Robert K. Holliday: Don't tear down, build up
CHARLESTON, W.Va. -- Alternative sentence plans should be quickly developed for the correctional facility at near Salem. An improved, modern approach should be tried.
We have the inventors and qualified state personnel to diagram changes, and we should think long and carefully about getting experts from out of the state. Many well-built structures in the state can be renovated and new programs put in place. For example, those persons addicted to drugs and alcohol are our No. 1 criminal justice troubles. Treatment must take place. Some state circuit judges point out that over 80 percent of those persons appearing before them have been charged with drug-regulated crimes.
Any governor, mayor or county official knows the public should be protected from criminals. We do not want undesirable people released to our communities, so methods for curing and healing must continue.
But "out of sight, out of mind" is not the right approach.
I urge all Democrats and Republicans to move forward to improve our correctional system. In the last decade national per capita expenditures of the nation's prison population has more than tripled. Such should not happen in costs if the correctional people do their professional jobs and use property already available, such as at Salem.
Some citizens are struggling to balance a checkbook and make ends meet. Think how your dentist, your vehicle mechanic, and others will have money taken out of their pocketbooks to build prison beds and so on. Splendid alternative sentencing must be adopted, using brains much more than bricks.
I suppose the public will not only permit but will support alternative sentences. A poll of hundreds of Alabama residents asked how they would sentence 20 convicted criminals. After some explanation of costs and alternatives for lesser crimes, the same people polled resentenced most of those to intermediary options. This demonstrated that an educated, civic person would sustain and back alternative sentencing.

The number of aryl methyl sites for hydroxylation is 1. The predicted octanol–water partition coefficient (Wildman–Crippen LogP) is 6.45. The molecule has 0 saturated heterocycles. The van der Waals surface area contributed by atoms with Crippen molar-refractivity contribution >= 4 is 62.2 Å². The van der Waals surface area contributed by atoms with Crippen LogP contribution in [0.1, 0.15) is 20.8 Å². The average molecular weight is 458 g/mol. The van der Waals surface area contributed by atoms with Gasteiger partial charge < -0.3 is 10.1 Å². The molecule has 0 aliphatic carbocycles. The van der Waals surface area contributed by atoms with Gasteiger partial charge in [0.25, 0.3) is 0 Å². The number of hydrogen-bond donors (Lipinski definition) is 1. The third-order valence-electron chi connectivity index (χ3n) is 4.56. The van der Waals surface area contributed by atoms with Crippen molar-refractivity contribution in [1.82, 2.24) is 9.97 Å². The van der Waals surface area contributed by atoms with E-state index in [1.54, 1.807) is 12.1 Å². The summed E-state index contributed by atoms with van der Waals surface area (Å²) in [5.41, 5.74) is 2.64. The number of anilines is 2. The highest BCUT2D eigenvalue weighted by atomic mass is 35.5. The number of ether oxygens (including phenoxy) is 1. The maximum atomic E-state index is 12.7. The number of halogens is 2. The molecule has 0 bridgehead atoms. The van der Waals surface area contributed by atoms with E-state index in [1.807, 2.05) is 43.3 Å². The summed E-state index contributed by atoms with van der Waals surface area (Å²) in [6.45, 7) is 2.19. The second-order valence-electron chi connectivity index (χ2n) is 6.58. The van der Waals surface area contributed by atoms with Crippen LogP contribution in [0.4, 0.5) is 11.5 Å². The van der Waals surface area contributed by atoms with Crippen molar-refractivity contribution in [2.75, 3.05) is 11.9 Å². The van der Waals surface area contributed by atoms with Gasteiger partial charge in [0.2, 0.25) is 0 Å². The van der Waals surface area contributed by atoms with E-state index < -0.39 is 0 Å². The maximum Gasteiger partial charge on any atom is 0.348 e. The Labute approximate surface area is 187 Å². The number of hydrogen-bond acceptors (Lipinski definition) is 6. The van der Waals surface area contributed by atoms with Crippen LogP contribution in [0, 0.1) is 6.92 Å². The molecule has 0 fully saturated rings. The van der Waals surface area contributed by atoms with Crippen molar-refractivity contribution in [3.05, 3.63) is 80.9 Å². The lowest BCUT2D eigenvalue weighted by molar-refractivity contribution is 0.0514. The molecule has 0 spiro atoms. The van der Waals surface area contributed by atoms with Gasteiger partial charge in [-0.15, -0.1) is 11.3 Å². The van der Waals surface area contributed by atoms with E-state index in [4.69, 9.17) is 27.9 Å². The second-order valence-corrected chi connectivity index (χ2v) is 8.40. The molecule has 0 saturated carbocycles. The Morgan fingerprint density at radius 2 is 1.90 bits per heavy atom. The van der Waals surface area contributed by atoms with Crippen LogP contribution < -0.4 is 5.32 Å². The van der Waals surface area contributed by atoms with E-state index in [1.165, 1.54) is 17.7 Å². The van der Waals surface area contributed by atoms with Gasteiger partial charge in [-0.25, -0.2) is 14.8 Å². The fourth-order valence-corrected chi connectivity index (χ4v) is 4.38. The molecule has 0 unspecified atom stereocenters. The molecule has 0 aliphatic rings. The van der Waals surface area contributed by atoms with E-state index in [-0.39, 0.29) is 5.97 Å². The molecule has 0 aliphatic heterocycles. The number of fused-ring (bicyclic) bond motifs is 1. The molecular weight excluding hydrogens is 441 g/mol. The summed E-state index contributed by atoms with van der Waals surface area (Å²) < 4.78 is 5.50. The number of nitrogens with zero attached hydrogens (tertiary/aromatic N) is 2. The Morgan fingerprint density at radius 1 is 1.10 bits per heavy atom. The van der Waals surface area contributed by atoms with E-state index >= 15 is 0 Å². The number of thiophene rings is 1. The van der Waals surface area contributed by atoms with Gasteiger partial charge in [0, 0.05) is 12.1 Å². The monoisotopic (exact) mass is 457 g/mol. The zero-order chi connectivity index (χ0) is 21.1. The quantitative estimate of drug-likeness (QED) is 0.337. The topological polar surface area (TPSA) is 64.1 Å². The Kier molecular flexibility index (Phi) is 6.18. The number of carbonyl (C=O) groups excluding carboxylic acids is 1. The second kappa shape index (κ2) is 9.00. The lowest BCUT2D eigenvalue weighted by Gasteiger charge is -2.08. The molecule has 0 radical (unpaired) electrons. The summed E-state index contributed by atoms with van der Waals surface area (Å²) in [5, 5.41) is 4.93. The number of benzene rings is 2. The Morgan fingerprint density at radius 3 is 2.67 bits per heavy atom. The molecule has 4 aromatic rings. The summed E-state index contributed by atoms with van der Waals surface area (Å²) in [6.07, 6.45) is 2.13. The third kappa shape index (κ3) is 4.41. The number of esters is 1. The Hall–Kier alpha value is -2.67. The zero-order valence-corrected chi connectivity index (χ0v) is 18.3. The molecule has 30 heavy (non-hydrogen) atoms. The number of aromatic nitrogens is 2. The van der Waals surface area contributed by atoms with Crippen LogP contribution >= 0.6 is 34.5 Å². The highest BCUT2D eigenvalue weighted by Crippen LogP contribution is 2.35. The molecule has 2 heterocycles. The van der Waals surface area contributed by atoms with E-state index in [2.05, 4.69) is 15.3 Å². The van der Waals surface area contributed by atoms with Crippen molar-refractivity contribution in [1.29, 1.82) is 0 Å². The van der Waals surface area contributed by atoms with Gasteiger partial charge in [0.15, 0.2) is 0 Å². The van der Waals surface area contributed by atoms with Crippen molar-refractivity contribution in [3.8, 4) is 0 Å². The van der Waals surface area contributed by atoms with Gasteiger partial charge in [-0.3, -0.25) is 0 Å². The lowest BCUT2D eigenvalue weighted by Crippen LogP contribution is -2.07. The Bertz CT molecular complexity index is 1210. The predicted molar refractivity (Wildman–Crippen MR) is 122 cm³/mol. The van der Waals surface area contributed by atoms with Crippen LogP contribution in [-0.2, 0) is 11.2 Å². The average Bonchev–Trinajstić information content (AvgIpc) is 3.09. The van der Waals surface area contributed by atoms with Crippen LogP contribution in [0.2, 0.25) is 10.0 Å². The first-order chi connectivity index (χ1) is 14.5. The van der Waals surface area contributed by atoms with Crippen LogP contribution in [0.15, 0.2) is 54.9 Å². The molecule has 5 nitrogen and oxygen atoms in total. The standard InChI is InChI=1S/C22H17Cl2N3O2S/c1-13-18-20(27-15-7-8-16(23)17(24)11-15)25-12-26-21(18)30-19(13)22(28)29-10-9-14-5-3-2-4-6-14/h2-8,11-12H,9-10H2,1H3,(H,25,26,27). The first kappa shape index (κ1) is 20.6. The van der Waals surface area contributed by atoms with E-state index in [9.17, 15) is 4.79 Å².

Once you open people's minds to the "prison only" problem, we must convince them that viable alternatives do exist that yet protect their personal safety. Never lose sight of the fact that this is a very human issue. Many persons know there are programs nationwide where violent or habitual felons are assured prison beds, only because many of the nuisance shoplifters, technical probation individuals, or petty thieves are placed elsewhere.
Make the public understand that dangerous criminals are still put in prison. Intermediate sanctions are necessary to reintegrate offenders so they later can have better lives when discharged. The Division of Corrections surely knows that Salem with over 50 acres and its structures has many potential and useful correctional purposes. It seems to me more programs have been tried at Salem since it opened in 1897 than anywhere else.
We want to sentence smarter, not just tougher. If we can provide useful and effective alternatives without too costly incarceration, we all benefit.
Reforming corrections is also a job of communities, not just the state. In New York there are several communities that provide housing and life services for women released early from prison so they can begin their reintegration into society.
In Arizona a program for nonviolent felons, modeled after one in New York, is linked to the offender's ability to pay.
Prisons always hold a role in the criminal justice system, but they cannot play the central role as they have in the past.
The judiciary, executive and legislative branches must have reasonable expectations, pilot programs, evaluations and ongoing communications. In this extensive approach, we can save millions of dollars and be proud of efforts that slash crime.
We cannot build our way out of the current prison crisis. We can manage and control our prison growth and maintain the integrity in the criminal justice system. By carefully developing sensible policies and a wide range of sanctions in implementing an aggressive public education initiative, we can have offenders accountable to the public and the legal system.
As well, remember that all this is a human issue and not an institutional one. This is a people's perception of their personal safety and their hard-earned money. Consensus building is essential.
Mental health, education, safety and other items are on the list for legislative action, but constituents want more jobs than anything. The money by lowering the budget and placing appropriate revenues on the table will put us marching forward.
Holliday is former state senator from Fayette County who worked on correctional issues while in the Legislature.